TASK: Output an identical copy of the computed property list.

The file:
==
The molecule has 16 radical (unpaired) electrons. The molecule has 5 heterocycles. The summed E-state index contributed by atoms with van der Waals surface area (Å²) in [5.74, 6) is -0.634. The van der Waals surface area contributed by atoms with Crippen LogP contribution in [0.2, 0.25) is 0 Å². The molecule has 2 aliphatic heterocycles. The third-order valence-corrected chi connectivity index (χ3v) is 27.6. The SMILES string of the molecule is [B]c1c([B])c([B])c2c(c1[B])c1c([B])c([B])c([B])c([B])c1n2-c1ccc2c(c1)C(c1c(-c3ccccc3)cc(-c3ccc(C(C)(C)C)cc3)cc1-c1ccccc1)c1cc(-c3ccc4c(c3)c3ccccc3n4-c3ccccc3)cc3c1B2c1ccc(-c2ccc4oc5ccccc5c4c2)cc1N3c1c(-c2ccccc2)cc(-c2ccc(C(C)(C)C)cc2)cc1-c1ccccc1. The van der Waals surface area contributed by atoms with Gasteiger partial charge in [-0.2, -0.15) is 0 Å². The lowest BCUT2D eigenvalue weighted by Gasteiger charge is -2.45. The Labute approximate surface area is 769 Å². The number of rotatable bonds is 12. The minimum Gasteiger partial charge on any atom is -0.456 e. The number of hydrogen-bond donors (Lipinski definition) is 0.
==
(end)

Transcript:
The molecule has 16 radical (unpaired) electrons. The molecule has 5 heterocycles. The summed E-state index contributed by atoms with van der Waals surface area (Å²) in [5.74, 6) is -0.634. The van der Waals surface area contributed by atoms with Crippen LogP contribution in [0.2, 0.25) is 0 Å². The molecule has 2 aliphatic heterocycles. The third-order valence-corrected chi connectivity index (χ3v) is 27.6. The SMILES string of the molecule is [B]c1c([B])c([B])c2c(c1[B])c1c([B])c([B])c([B])c([B])c1n2-c1ccc2c(c1)C(c1c(-c3ccccc3)cc(-c3ccc(C(C)(C)C)cc3)cc1-c1ccccc1)c1cc(-c3ccc4c(c3)c3ccccc3n4-c3ccccc3)cc3c1B2c1ccc(-c2ccc4oc5ccccc5c4c2)cc1N3c1c(-c2ccccc2)cc(-c2ccc(C(C)(C)C)cc2)cc1-c1ccccc1. The van der Waals surface area contributed by atoms with Gasteiger partial charge in [-0.2, -0.15) is 0 Å². The lowest BCUT2D eigenvalue weighted by Gasteiger charge is -2.45. The Labute approximate surface area is 769 Å². The number of rotatable bonds is 12. The minimum Gasteiger partial charge on any atom is -0.456 e. The number of hydrogen-bond donors (Lipinski definition) is 0.